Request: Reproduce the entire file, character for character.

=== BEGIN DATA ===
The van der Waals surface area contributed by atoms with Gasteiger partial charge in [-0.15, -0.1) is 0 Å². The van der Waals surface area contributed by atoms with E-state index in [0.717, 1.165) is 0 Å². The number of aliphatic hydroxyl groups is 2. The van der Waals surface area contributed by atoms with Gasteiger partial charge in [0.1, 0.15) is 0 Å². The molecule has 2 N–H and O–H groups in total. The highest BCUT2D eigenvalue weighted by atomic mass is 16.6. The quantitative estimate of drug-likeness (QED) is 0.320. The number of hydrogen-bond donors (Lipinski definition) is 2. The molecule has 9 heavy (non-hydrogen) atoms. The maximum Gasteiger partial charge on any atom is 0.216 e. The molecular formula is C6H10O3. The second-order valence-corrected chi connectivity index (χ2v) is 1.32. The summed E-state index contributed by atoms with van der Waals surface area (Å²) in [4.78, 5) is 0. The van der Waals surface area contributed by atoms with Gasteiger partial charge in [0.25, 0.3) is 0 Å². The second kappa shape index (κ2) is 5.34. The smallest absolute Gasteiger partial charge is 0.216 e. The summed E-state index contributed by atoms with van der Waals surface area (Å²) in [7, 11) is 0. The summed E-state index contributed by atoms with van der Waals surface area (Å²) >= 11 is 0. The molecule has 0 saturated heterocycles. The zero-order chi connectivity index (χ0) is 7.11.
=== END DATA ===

The van der Waals surface area contributed by atoms with Gasteiger partial charge in [-0.15, -0.1) is 0 Å². The van der Waals surface area contributed by atoms with E-state index in [0.717, 1.165) is 0 Å². The number of aliphatic hydroxyl groups is 2. The van der Waals surface area contributed by atoms with Gasteiger partial charge in [0.1, 0.15) is 0 Å². The molecule has 2 N–H and O–H groups in total. The highest BCUT2D eigenvalue weighted by atomic mass is 16.6. The quantitative estimate of drug-likeness (QED) is 0.320. The number of hydrogen-bond donors (Lipinski definition) is 2. The molecule has 9 heavy (non-hydrogen) atoms. The maximum Gasteiger partial charge on any atom is 0.216 e. The molecular formula is C6H10O3. The second-order valence-corrected chi connectivity index (χ2v) is 1.32. The summed E-state index contributed by atoms with van der Waals surface area (Å²) in [4.78, 5) is 0. The van der Waals surface area contributed by atoms with Gasteiger partial charge in [0.25, 0.3) is 0 Å². The second kappa shape index (κ2) is 5.34. The smallest absolute Gasteiger partial charge is 0.216 e. The summed E-state index contributed by atoms with van der Waals surface area (Å²) in [7, 11) is 0. The summed E-state index contributed by atoms with van der Waals surface area (Å²) >= 11 is 0. The molecule has 0 saturated heterocycles. The zero-order chi connectivity index (χ0) is 7.11.